Lawmakers Play Blame Game on Student Loan Interest Rates

As Congress struggles for a solution, the cost of borrowing has doubled.

Posted: 07/09/2013 10:27 AM EDT

Fresh from their Fourth of July recess, congressional lawmakers wasted no time picking up where they left off in the blame game on who's responsible for inaction on federal student loan interest rates.

House Republicans brought props to a press conference on the steps of the Capitol Tuesday evening. Flanked by rows of students, Speaker John Boehner (R-Ohio) and other GOP leaders accused the White House and Senate Democrats of not doing their job.

"[They] have let these students down. And frankly, I think they deserve better. It's time for the president to lead; it's time for him to bring Senate Democrat leaders together and develop a solution. The House has done its job," Boehner said.

The interest rate on federal student loans doubled last week from 3.4 percent to 6.8 percent. The House in a party-line vote passed a bill that ties the rates to Treasury notes, plus 2.5 percent. In addition, the rate would fluctuate with the stock market throughout the life of a loan, which Democrats strongly oppose because, they say, students would pay even higher rates.

"The House legislation is worse for students than doing nothing at all," Senate Majority Leader Harry Reid (D-Nevada).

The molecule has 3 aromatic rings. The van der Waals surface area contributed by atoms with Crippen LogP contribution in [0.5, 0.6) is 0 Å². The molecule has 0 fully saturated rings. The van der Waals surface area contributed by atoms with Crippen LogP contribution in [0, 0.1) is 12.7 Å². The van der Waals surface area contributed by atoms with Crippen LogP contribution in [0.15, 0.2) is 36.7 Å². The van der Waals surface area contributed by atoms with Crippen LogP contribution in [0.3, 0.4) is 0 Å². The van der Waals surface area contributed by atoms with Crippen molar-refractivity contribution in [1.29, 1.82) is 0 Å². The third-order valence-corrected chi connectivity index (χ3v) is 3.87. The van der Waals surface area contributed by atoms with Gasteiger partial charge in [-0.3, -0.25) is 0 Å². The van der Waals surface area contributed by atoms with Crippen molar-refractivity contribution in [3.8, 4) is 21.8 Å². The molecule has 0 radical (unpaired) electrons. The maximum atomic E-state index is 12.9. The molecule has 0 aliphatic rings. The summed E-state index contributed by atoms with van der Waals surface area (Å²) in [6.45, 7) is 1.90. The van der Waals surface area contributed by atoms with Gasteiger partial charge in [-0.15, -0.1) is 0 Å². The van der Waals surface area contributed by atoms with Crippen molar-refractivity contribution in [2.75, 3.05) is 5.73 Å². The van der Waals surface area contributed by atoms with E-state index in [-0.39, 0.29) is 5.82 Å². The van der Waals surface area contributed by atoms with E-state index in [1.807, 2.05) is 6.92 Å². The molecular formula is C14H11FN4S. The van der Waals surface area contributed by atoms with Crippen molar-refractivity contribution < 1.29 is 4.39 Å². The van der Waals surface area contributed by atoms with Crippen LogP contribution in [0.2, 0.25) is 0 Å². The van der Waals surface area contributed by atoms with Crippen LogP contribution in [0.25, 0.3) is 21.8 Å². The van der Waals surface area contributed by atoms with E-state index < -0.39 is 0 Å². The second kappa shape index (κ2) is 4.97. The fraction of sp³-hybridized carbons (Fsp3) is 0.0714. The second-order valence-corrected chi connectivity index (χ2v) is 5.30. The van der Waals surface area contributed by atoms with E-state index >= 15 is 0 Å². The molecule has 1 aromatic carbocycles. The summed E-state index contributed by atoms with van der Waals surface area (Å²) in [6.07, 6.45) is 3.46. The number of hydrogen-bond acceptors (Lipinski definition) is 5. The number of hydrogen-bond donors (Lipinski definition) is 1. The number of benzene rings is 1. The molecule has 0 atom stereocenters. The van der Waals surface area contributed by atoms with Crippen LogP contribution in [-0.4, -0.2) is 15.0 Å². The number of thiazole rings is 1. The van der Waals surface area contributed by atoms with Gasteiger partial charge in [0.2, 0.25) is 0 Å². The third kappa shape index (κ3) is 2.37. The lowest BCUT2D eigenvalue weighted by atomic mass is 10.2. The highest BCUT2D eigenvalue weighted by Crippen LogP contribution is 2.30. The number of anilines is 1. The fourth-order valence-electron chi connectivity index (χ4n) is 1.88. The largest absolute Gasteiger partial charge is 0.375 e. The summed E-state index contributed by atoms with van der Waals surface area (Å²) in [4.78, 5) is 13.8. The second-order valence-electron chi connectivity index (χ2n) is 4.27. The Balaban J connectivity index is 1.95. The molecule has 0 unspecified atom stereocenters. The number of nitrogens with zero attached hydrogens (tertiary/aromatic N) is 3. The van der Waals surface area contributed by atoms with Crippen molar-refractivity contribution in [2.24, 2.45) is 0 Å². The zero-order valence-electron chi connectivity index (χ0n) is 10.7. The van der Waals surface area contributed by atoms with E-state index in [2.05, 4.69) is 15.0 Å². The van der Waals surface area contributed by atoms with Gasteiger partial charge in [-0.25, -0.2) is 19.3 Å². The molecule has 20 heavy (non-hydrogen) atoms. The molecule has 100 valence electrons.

The Senate is set to take up a bill on Wednesday that would extend the 3.4 percent rate for another year. And while there are still a few weeks left before students finalize their loans for the upcoming academic year, the pressure is on.

Rep. Karen Bass (D-California), who has been very vocal on the issue, criticized Republicans for holding the press conference instead of focusing on a workable solution.

“America’s students deserve better than another costly Republican-manufactured crisis," she said. "With record high student loan debt, it’s time to put aside partisan politics and find a long term solution that permanently keeps student loan interest rates low and makes college more affordable for everyone.“  

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(Photo: AP Photo/J. Scott Applewhite)

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